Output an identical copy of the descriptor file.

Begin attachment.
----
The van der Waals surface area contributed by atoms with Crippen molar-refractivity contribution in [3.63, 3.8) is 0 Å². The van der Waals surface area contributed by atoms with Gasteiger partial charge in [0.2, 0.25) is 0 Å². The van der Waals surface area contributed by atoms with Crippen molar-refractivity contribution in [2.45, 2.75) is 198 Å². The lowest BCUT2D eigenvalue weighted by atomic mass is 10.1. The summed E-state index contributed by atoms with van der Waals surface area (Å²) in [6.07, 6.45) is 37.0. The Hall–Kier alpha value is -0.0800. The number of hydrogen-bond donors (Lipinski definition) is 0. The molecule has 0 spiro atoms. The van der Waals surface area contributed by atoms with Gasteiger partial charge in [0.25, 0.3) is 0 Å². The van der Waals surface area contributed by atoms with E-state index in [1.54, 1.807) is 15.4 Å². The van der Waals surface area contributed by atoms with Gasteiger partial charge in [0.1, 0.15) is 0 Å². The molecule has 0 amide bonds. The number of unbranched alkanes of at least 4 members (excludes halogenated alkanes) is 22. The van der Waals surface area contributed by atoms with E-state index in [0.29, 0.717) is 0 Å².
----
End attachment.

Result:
The van der Waals surface area contributed by atoms with Crippen molar-refractivity contribution in [3.63, 3.8) is 0 Å². The van der Waals surface area contributed by atoms with Gasteiger partial charge in [0.2, 0.25) is 0 Å². The van der Waals surface area contributed by atoms with Crippen molar-refractivity contribution in [2.45, 2.75) is 198 Å². The lowest BCUT2D eigenvalue weighted by atomic mass is 10.1. The summed E-state index contributed by atoms with van der Waals surface area (Å²) in [6.07, 6.45) is 37.0. The Hall–Kier alpha value is -0.0800. The number of hydrogen-bond donors (Lipinski definition) is 0. The molecule has 0 spiro atoms. The van der Waals surface area contributed by atoms with Gasteiger partial charge in [0.25, 0.3) is 0 Å². The van der Waals surface area contributed by atoms with E-state index in [1.54, 1.807) is 15.4 Å². The van der Waals surface area contributed by atoms with Gasteiger partial charge in [0.1, 0.15) is 0 Å². The molecule has 0 amide bonds. The number of unbranched alkanes of at least 4 members (excludes halogenated alkanes) is 22. The van der Waals surface area contributed by atoms with E-state index in [0.29, 0.717) is 0 Å².